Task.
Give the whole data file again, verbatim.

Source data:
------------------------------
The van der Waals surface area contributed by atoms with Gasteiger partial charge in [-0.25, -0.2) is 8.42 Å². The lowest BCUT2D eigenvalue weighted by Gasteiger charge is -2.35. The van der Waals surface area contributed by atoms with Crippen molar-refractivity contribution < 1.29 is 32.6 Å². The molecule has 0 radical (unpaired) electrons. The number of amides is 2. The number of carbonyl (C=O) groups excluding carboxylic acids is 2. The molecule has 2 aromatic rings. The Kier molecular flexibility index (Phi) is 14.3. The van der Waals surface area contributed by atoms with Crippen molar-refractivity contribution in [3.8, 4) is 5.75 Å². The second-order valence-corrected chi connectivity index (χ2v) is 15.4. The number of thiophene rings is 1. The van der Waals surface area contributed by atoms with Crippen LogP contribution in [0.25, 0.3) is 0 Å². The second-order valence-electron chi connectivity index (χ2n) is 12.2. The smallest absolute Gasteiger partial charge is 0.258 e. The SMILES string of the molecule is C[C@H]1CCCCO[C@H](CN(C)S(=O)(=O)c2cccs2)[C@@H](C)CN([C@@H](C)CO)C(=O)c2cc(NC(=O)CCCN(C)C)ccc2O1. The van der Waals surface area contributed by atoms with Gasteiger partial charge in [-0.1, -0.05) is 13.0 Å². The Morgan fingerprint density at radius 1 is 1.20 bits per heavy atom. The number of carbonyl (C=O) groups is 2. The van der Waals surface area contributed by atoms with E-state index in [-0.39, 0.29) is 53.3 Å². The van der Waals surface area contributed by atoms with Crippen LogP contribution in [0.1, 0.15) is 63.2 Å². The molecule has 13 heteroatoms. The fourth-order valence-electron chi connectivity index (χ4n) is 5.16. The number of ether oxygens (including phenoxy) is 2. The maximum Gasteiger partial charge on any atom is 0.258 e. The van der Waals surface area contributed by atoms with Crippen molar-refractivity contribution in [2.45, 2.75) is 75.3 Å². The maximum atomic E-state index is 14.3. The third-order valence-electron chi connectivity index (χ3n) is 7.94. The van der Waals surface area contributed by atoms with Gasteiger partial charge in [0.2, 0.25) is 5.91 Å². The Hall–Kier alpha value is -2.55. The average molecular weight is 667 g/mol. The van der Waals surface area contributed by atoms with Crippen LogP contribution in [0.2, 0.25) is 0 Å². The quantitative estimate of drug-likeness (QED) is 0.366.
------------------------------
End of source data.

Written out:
The van der Waals surface area contributed by atoms with Gasteiger partial charge in [-0.25, -0.2) is 8.42 Å². The lowest BCUT2D eigenvalue weighted by Gasteiger charge is -2.35. The van der Waals surface area contributed by atoms with Crippen molar-refractivity contribution < 1.29 is 32.6 Å². The molecule has 0 radical (unpaired) electrons. The number of amides is 2. The number of carbonyl (C=O) groups excluding carboxylic acids is 2. The molecule has 2 aromatic rings. The Kier molecular flexibility index (Phi) is 14.3. The van der Waals surface area contributed by atoms with Crippen molar-refractivity contribution in [3.8, 4) is 5.75 Å². The second-order valence-corrected chi connectivity index (χ2v) is 15.4. The number of thiophene rings is 1. The van der Waals surface area contributed by atoms with Crippen LogP contribution in [0.25, 0.3) is 0 Å². The second-order valence-electron chi connectivity index (χ2n) is 12.2. The smallest absolute Gasteiger partial charge is 0.258 e. The SMILES string of the molecule is C[C@H]1CCCCO[C@H](CN(C)S(=O)(=O)c2cccs2)[C@@H](C)CN([C@@H](C)CO)C(=O)c2cc(NC(=O)CCCN(C)C)ccc2O1. The van der Waals surface area contributed by atoms with Gasteiger partial charge in [-0.1, -0.05) is 13.0 Å². The Morgan fingerprint density at radius 1 is 1.20 bits per heavy atom. The number of carbonyl (C=O) groups is 2. The van der Waals surface area contributed by atoms with E-state index in [-0.39, 0.29) is 53.3 Å². The van der Waals surface area contributed by atoms with Crippen LogP contribution in [0.1, 0.15) is 63.2 Å². The molecule has 13 heteroatoms. The fourth-order valence-electron chi connectivity index (χ4n) is 5.16. The number of ether oxygens (including phenoxy) is 2. The maximum Gasteiger partial charge on any atom is 0.258 e. The van der Waals surface area contributed by atoms with Crippen molar-refractivity contribution in [2.45, 2.75) is 75.3 Å². The maximum atomic E-state index is 14.3. The third-order valence-electron chi connectivity index (χ3n) is 7.94. The van der Waals surface area contributed by atoms with Gasteiger partial charge in [0.2, 0.25) is 5.91 Å². The Hall–Kier alpha value is -2.55. The average molecular weight is 667 g/mol. The van der Waals surface area contributed by atoms with Crippen LogP contribution in [0.2, 0.25) is 0 Å². The quantitative estimate of drug-likeness (QED) is 0.366.